Skip to main content
DONATE
Donate

Self-Help & Coping

Fibromyalgia FAQ

1. What causes fibromyalgia?

Fibromyalgia runs in families, but not every blood relative in your family will develop this disease. Genetics plus a variety of triggering events can precipitate the onset of fibromyalgia. Examples of common triggers include infections, physical trauma (especially involving the spine), the development of another disorder (e.g., rheumatoid arthritis, lupus, etc.), or prolonged stress. With regards to what causes the symptoms of fibromyalgia, there are many factors that are addressed in our section on Possible Symptom Causes.

2. Is there a blood test for fibromyalgia?

No. Fibromyalgia is primarily diagnosed based on the presence of widespread pain for at least three months. Other associated symptoms may also be used in the diagnosis, such as fatigue, cognitive difficulties, trouble sleeping, frequent headaches, pain/cramps in lower abdomen (irritable bowel), and depressed mood. While there is no blood test to diagnose fibromyalgia, your doctor may order tests to identify other potential causes for your symptoms. However, even if these tests confirm that you have another condition, they do not rule out the possibility that you may also have fibromyalgia.

3. Is there a cure?

No. Fibromyalgia is primarily diagnosed based on the presence of widespread pain for at least three months. Other associated symptoms may also be used in the diagnosis, such as fatigue, cognitive difficulties, trouble sleeping, frequent headaches, pain/cramps in lower abdomen (irritable bowel), and depressed mood. While there is no blood test to diagnose fibromyalgia, your doctor may order tests to identify other potential causes for your symptoms. However, even if these tests confirm that you have another condition, they do not rule out the possibility that you may also have fibromyalgia.

4. What is the prognosis; does fibromyalgia get worse over time?

Long term studies show fibromyalgia is chronic, but the symptoms may wax and wane. You may have periods of time when you feel better, but not know why. The impact fibromyalgia has on daily living activities, including employment, differs among patients. Overall, studies show that fibromyalgia is just as disabling and life-impacting as rheumatoid arthritis.

5. Why does my doctor think I just need to exercise?

Exercise is highly touted for the treatment of fibromyalgia, but it may make your symptoms worse before it relieves them. So, why is your doctor pushing exercise as though it was more of a panacea for fibromyalgia? Consider this a sign that the medications for fibromyalgia provide limited effectiveness and no one drug works in most patients. In addition, your doctor doesn’t want you to become deconditioned because that will further impair your function (which may already be impacted by the fibromyalgia).

Exercise is heavily promoted at medical conferences and is widely endorsed in the medical journals. It’s a therapy that is easy to prescribe and it doesn’t cost anything, so it tends to be one of the first things a doctor will recommend for fibromyalgia patients. However, you need to be careful not to overwork your muscles because this will cause more pain, not less. See our sections on Movement Therapies and Muscle Pain Relief for help in this area.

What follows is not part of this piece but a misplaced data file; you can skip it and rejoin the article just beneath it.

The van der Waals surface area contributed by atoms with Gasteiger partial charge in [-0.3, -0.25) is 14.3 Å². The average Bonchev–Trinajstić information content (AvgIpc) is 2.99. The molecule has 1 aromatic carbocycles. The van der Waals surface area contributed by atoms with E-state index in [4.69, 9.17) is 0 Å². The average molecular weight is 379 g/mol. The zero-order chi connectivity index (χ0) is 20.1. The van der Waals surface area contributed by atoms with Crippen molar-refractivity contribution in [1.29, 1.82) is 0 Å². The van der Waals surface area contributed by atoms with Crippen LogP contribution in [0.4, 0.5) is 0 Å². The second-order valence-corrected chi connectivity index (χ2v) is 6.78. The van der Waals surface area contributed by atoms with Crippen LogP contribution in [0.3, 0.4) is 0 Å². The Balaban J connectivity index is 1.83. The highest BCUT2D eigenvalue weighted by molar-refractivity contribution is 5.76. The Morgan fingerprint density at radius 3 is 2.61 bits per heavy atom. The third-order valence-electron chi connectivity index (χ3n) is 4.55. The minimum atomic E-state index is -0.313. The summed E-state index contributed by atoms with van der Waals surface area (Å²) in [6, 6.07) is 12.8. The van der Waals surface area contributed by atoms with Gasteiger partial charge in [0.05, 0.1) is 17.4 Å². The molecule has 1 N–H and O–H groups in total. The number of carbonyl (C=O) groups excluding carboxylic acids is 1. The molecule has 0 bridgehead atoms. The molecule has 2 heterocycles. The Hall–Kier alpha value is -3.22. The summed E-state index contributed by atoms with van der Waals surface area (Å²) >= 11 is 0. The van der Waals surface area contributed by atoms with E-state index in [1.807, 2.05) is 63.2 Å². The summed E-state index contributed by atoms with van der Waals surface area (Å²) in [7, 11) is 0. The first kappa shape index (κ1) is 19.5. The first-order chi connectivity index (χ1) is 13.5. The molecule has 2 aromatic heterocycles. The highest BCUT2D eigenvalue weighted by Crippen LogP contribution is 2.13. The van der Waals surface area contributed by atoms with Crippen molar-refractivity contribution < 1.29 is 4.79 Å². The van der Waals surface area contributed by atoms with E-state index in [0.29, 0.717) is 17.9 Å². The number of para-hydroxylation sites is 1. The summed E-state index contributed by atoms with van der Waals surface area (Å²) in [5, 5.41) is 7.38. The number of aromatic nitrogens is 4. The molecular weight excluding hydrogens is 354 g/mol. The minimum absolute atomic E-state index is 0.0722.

6. What medical specialist should I see for treating my fibromyalgia?

There is no specific medical specialty that “owns” fibromyalgia. Try to find a doctor who has lots of experience with treating fibromyalgia patients or one with an open-mind who is empathetic. For advice on finding a doctor (with input from several experts), see our section on Finding Support & Help.

7. I have trouble sleeping. Is this part of my fibromyalgia?

Most fibromyalgia patients have a sleep disorder that causes alpha (awake-like) brain wave intrusions throughout the night. Even once you do fall asleep, you will probably have these bursts of awake-like brain activity that prevents you from staying asleep. You may toss and turn all night and feel as though you never reach deep, restorative sleep.

8. How common are headaches in fibromyalgia?

Recurrent migraine and tension-type headaches occur in most fibromyalgia patients and can make coping with this disease even more difficult. For some people, aggressive treatment of the migraines also provides relief of the overall pain of fibromyalgia. Myofascial trigger points, or those knots in your neck and shoulder muscles, are the primary cause of your headaches and moving your head forward or looking down will aggravate them. See the section on Muscle Pain Relief for help with getting these trigger points treated because the therapies in this section will greatly reduce the occurrence and severity of your head pain.

9. What can I do to help myself?

Lifestyle modifications may help you conserve energy and minimize pain. Learn what factors aggravate your symptoms and avoid them when possible. Many patients find warm water (hot tub or shower) to be soothing. Hot wraps for particularly painful areas are also beneficial. Maintaining a rigid sleep schedule and ensuring that you receive at least eight hours of sleep per night can help minimize daytime fatigue and reduce nighttime sleep difficulties. See our section on Lifestyle Changes for additional tips.

10. Is there a special diet I should be following?

Possibly. One study showed that reducing flavor-enhancers in your diet produced significant relief of fibromyalgia symptoms. Most flavor additives, such as MSG and similar chemicals, increase glutamate in the system and this chemical works to increase pain transmissions. Research shows fibromyalgia patients have elevated levels of glutamate in their central nervous system, their GI tract, and their bloodstream. Ingesting more of this chemical will compound your pain and other symptoms. For help with eliminating glutamate-containing foods, see our section on Diet & Nutrition.